Mom Found Her Toddler Locked in Their Washing Machine & Refuses to Be Shamed for It

Lindsey McIver
Lindsey McIver/Facebook

With the constant pressure to be a perfect parent, it's not always easy to talk about when things go wrong. Especially when it comes to sharing on social media, posting about "close calls" just opens yourself up for harsh criticism. But mom-of-three Lindsey McIver doesn't care who wants to stand in judgement if being vulnerable could help protect a child. That's because what happened the morning after her family bought a new washing machine was so terrifying that McIver decided to put it out there for other parents to learn from.


"I’ve been hesitant to write this post. First, because of the inevitable online mom-shaming that is bound to ensue; and second, because it’s just really hard to re-live," McIver started her Facebook post.

After McIver's washing machine stoped working on Sunday, she and her husband thought they were treating themselves to a major upgrade when they bought a new front-loading model the next day. "We thought it was the 'new and cool' type of washing machine and didn’t think anything of it. We spent that evening installing it with the kids underfoot," she wrote. "We told them several times that they were not to touch it. They all replied 'OK.'"

Washing machine
Lindsey McIver/Facebook

But early the next morning, the couple's 4-year-old son woke them up. "[He] was crying so hard he could barely talk. As I was trying to understand what he was saying, my husband flew out of bed and down the stairs," she wrote. "It was then that the realization hit. He had said: Kloe. Inside. Washer." 

By the time they reached the laundry room in their basement, they found their 3-year-old daughter locked inside the airtight washing machine and it was tumbling as it filled with water. "She was screaming but you couldn’t hear her. We were able to quickly stop it and unlock the door and get her out," she wrote. "After going through all the 'what if‘s' and 'could have’s' we know we are very blessed and God had mercy on our sweet daughter."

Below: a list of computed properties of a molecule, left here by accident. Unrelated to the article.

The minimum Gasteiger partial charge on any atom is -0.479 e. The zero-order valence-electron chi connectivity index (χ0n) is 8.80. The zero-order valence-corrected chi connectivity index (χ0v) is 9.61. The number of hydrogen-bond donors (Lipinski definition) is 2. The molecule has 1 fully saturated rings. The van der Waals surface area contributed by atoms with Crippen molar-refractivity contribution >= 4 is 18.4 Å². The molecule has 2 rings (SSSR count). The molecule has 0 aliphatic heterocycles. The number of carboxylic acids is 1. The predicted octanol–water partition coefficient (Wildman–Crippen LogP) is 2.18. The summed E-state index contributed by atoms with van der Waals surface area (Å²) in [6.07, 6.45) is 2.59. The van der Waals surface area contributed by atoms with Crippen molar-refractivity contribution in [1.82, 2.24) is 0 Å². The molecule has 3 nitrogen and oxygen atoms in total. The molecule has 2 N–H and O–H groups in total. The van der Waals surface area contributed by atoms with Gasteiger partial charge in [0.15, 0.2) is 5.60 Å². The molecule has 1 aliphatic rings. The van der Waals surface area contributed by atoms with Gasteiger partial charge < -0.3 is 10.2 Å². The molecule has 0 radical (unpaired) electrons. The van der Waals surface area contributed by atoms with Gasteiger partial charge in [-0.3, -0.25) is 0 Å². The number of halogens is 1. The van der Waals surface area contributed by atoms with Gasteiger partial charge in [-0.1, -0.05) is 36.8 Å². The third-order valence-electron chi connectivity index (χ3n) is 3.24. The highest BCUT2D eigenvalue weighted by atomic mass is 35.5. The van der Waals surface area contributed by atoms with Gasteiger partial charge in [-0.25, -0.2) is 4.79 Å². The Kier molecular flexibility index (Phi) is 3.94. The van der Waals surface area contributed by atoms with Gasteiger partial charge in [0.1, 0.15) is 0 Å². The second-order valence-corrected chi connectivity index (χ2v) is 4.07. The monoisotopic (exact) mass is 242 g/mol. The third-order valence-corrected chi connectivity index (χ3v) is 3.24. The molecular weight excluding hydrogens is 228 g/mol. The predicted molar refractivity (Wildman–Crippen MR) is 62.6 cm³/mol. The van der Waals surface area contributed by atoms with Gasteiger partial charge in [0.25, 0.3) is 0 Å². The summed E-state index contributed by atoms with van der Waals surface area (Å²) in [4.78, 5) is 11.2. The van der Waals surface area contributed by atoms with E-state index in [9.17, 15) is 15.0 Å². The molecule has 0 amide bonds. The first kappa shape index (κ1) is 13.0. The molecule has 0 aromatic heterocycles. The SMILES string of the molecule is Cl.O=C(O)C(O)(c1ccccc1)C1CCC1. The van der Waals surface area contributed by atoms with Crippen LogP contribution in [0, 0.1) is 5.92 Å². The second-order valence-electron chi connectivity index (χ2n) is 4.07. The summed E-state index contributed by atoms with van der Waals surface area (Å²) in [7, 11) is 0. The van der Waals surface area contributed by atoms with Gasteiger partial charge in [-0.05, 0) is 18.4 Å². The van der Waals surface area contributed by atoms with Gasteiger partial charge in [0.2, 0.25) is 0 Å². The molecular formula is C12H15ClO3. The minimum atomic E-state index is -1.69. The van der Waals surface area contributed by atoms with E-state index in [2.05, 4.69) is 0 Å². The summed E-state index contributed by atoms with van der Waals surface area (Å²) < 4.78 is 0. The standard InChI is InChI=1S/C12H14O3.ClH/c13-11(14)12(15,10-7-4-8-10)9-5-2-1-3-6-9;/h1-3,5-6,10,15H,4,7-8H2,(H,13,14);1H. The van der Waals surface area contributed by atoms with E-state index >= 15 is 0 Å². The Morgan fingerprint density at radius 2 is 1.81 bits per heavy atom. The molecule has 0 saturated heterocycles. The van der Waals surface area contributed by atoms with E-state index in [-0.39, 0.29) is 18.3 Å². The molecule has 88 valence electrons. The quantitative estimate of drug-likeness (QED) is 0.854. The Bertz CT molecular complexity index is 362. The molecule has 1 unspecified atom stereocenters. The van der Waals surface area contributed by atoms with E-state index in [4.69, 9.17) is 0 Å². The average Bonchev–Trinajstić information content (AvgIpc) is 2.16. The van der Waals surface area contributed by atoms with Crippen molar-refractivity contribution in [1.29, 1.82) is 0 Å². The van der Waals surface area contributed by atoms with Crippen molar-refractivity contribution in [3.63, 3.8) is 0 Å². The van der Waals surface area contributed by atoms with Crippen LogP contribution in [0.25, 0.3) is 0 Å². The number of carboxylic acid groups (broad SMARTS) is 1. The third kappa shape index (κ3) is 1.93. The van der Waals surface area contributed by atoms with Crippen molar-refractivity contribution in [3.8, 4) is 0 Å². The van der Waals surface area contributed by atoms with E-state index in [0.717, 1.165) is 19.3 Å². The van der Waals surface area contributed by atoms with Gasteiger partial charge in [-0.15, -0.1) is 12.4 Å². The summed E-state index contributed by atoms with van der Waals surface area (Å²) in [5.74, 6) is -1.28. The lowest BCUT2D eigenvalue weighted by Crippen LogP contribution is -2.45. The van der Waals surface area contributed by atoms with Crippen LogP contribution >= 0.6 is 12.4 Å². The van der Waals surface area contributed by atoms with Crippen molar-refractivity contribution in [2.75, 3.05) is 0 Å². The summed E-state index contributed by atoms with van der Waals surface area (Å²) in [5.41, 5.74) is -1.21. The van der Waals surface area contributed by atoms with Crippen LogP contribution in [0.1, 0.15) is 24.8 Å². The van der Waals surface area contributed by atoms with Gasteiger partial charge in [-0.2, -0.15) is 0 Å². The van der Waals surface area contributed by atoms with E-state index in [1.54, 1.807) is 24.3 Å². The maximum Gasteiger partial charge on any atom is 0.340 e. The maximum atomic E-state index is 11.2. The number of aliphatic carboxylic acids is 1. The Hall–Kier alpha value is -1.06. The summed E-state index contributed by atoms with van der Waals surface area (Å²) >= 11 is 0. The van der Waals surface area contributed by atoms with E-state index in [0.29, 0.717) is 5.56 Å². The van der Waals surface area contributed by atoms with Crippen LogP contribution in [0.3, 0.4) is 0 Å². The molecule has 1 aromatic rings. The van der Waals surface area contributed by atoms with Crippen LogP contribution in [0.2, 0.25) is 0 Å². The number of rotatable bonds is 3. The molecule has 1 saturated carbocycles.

Fortunately, Kloe was completely fine and only had a few bruises but her parents realized how different things could've been had they gotten downstairs even a minute later. "I post this because I can honestly say we did not realize the danger of this machine," she wrote. "We are continually surprised at the new, inventive ways our kids come up with to try and die. And this was definitely a new one."

They've since installed a child lock on the machine and found a safety setting that prevents a cycle from starting as long as it's engaged. "We hadn’t even used the machine yet so we hadn’t looked at any of the settings. Also, it obviously took two curious kids to pull this off," she wrote. "I want to encourage anybody who has this type of front loading washing machine and small children, or even grandkids who visit, to lock the door with a child safety lock and always keep the child lock setting on!"

Despite what some haters are so quick to assume, McIver already knows she could've prevented the accident from ever happening and doesn't need to be told that. Instead, she just hopes that others learn from her message instead of slamming her for it. 

"This is the season for swimming pool accidents and kids being left in hot cars and all sorts of other horrible accidents. And that’s what most of them are. Accidents. Shaming the mom doesn’t do anyone any good," she added. "We need to be open and honest about our mistakes to help one another keep our kids safe. And trust me, that mom is already beating herself up enough." 

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